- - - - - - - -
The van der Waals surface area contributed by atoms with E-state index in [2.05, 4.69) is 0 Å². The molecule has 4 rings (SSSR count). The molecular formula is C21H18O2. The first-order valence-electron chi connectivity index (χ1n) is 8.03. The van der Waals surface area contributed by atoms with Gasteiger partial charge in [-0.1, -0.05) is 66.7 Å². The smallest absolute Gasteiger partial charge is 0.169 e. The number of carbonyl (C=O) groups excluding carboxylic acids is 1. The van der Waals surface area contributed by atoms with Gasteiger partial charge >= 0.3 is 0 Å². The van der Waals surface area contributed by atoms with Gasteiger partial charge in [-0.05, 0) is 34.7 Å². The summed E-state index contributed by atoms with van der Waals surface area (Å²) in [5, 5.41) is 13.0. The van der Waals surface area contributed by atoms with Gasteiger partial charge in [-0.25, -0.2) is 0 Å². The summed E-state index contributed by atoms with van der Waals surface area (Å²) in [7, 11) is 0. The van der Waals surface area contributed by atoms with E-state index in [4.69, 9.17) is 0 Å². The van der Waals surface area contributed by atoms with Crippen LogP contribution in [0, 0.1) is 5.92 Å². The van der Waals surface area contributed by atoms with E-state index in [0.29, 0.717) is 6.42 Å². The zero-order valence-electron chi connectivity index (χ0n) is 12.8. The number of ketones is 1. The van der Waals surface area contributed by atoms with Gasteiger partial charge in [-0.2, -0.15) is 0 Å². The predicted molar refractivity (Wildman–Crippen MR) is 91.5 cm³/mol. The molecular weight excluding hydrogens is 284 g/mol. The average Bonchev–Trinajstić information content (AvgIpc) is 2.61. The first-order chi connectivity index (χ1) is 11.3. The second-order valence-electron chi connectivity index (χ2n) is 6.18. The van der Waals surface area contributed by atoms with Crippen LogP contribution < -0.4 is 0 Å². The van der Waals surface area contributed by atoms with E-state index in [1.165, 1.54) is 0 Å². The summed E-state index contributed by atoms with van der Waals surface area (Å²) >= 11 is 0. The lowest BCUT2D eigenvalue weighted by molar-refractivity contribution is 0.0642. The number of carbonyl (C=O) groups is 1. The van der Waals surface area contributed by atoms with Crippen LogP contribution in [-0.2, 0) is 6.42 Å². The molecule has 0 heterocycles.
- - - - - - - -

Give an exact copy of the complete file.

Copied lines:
The van der Waals surface area contributed by atoms with E-state index in [2.05, 4.69) is 0 Å². The molecule has 4 rings (SSSR count). The molecular formula is C21H18O2. The first-order valence-electron chi connectivity index (χ1n) is 8.03. The van der Waals surface area contributed by atoms with Gasteiger partial charge in [-0.1, -0.05) is 66.7 Å². The smallest absolute Gasteiger partial charge is 0.169 e. The number of carbonyl (C=O) groups excluding carboxylic acids is 1. The van der Waals surface area contributed by atoms with Gasteiger partial charge >= 0.3 is 0 Å². The van der Waals surface area contributed by atoms with Gasteiger partial charge in [-0.05, 0) is 34.7 Å². The summed E-state index contributed by atoms with van der Waals surface area (Å²) in [5, 5.41) is 13.0. The van der Waals surface area contributed by atoms with Gasteiger partial charge in [-0.25, -0.2) is 0 Å². The summed E-state index contributed by atoms with van der Waals surface area (Å²) in [7, 11) is 0. The van der Waals surface area contributed by atoms with E-state index in [4.69, 9.17) is 0 Å². The van der Waals surface area contributed by atoms with Crippen LogP contribution in [0, 0.1) is 5.92 Å². The van der Waals surface area contributed by atoms with E-state index in [0.29, 0.717) is 6.42 Å². The zero-order valence-electron chi connectivity index (χ0n) is 12.8. The number of ketones is 1. The van der Waals surface area contributed by atoms with Gasteiger partial charge in [-0.2, -0.15) is 0 Å². The predicted molar refractivity (Wildman–Crippen MR) is 91.5 cm³/mol. The molecular weight excluding hydrogens is 284 g/mol. The average Bonchev–Trinajstić information content (AvgIpc) is 2.61. The first-order chi connectivity index (χ1) is 11.3. The second-order valence-electron chi connectivity index (χ2n) is 6.18. The van der Waals surface area contributed by atoms with Crippen LogP contribution < -0.4 is 0 Å². The van der Waals surface area contributed by atoms with E-state index in [1.165, 1.54) is 0 Å². The summed E-state index contributed by atoms with van der Waals surface area (Å²) >= 11 is 0. The lowest BCUT2D eigenvalue weighted by molar-refractivity contribution is 0.0642. The number of carbonyl (C=O) groups is 1. The van der Waals surface area contributed by atoms with Crippen LogP contribution in [-0.2, 0) is 6.42 Å². The molecule has 0 heterocycles.